Top 5 Ways to Prepare for Tax Season

Calgary 2020 Tax Planning

As the 2018 tax season wraps up, tax is likely the last thing you want to be thinking of. That said, now is probably the best time to get organized for the coming year. By setting up proper systems and processes early, a lot of headache and stress can be avoided close to the deadline.

  1. Assess your bookkeeping system: If you are going to change your bookkeeping system, whether it be from excel-based to cloud-based, or from a shoe box of receipts to excel, it is best to do it as early as possible in your tax year.
    When you hand things to your accountant, if you have different methods of bookkeeping used in a single tax year, the accountant will have to combine together multiple systems and perform reconciliations to ensure nothing is double counted or missed. That is why if you are changing your bookkeeping process it is best to set things up as if you are starting from the beginning of the year (January 1 assuming you are a sole-proprietor or have a December corporate year end).
    We would then recommend going back in time and re-doing any bookkeeping from the beginning of the tax year so everything is recorded in one system. You can read about cloud based bookkeeping and if it makes sense for your business here: https://kapasi.ca/is-cloud-based-accounting-right-for-you/

  2. Organize your paperwork: Today, a file folder organization system for receipts/invoices is not the only way to organize your paperwork. There are numerous software solutions, such as HubDoc, DropBox, and Evernote, that let you digitally organize and store your receipts, invoices, and other paper work.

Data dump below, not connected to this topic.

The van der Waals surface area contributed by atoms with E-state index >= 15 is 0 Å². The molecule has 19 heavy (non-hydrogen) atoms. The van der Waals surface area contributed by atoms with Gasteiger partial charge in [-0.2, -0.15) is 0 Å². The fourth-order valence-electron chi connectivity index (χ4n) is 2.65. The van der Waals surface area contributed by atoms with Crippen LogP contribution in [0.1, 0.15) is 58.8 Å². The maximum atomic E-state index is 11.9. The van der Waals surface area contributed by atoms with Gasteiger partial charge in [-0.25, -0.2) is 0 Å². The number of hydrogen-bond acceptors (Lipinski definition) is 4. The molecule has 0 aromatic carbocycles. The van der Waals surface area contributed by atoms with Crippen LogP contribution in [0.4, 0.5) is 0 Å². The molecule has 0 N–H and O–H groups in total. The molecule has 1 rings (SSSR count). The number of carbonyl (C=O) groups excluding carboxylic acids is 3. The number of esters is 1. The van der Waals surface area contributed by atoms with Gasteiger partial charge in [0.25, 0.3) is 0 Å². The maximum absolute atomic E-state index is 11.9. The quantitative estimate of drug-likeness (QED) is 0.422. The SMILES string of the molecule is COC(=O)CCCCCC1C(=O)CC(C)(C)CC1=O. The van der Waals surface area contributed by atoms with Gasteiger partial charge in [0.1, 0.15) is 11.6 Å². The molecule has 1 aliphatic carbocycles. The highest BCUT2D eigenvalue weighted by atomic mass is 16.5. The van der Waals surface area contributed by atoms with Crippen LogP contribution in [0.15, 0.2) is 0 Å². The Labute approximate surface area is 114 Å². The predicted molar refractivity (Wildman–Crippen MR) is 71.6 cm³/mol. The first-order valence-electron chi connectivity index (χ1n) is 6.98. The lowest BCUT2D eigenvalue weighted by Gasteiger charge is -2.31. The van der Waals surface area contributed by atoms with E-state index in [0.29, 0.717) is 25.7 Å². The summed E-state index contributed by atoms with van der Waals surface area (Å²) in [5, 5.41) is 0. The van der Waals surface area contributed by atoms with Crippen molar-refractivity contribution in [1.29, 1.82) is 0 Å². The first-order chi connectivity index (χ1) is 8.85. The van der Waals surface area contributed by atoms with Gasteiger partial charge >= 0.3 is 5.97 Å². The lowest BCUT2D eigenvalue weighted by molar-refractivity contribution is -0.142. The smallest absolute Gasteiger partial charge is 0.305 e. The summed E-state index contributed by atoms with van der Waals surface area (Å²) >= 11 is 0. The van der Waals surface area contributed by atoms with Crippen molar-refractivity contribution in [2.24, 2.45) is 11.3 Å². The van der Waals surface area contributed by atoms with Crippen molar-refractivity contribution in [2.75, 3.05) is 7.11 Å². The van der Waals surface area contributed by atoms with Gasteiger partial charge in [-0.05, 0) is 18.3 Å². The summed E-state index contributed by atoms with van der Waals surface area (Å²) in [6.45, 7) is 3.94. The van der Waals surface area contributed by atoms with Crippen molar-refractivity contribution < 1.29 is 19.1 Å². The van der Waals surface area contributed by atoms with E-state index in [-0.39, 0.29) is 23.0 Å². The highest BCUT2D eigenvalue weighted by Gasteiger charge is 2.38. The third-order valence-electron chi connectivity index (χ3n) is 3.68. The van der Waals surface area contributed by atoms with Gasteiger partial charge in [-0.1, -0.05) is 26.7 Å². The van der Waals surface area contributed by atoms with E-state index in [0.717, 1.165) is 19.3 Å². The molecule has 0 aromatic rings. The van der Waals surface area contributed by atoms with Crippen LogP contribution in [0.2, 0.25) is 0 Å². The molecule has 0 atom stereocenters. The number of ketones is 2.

You can then shred the physical copies once you have uploaded and saved the electronic data with appropriate back-ups. Make sure you set up folders by month and set up time-stamping so you can easily sort and find receipts. Similar to your bookkeeping system, setting up and maintaining this type of tracking is best done early in the year.

  3. Discuss your tax planning strategy: Early in the tax year is a good time to discuss tax planning and strategy with your accountant for the upcoming year. This is because changes in the approach can impact what is required today.
    For example, changing from dividend to salary withdrawals from a corporation will require source deduction payments monthly to CRA. Also, any corporate re-organizations or succession planning started early in the year gives lots of time for the legal paperwork and tax filings to be made on time, avoiding the December rush.

  4. Discuss any changes to tax rules: Discuss with your accountant if there have been any changes to tax rules that would impact you in the upcoming year. Recently, changes to income sprinkling and passive investments came into effect, which impacted how and to who dividend distributions are able to be made out of the company. See our post here for details: https://kapasi.ca/income-sprinkling-rule-changes/

  5. Watch for letters from the CRA: The CRA has been increasing the number of reviews and audits they perform. It is important to give all these letters to your accountants as soon as possible as these letters have a deadline to respond to and can impact the taxes you owe if they are not addressed within 30 days. In addition, your accountant should review any notice of assessments and re-assessments sent by CRA to ensure they agree with filings made.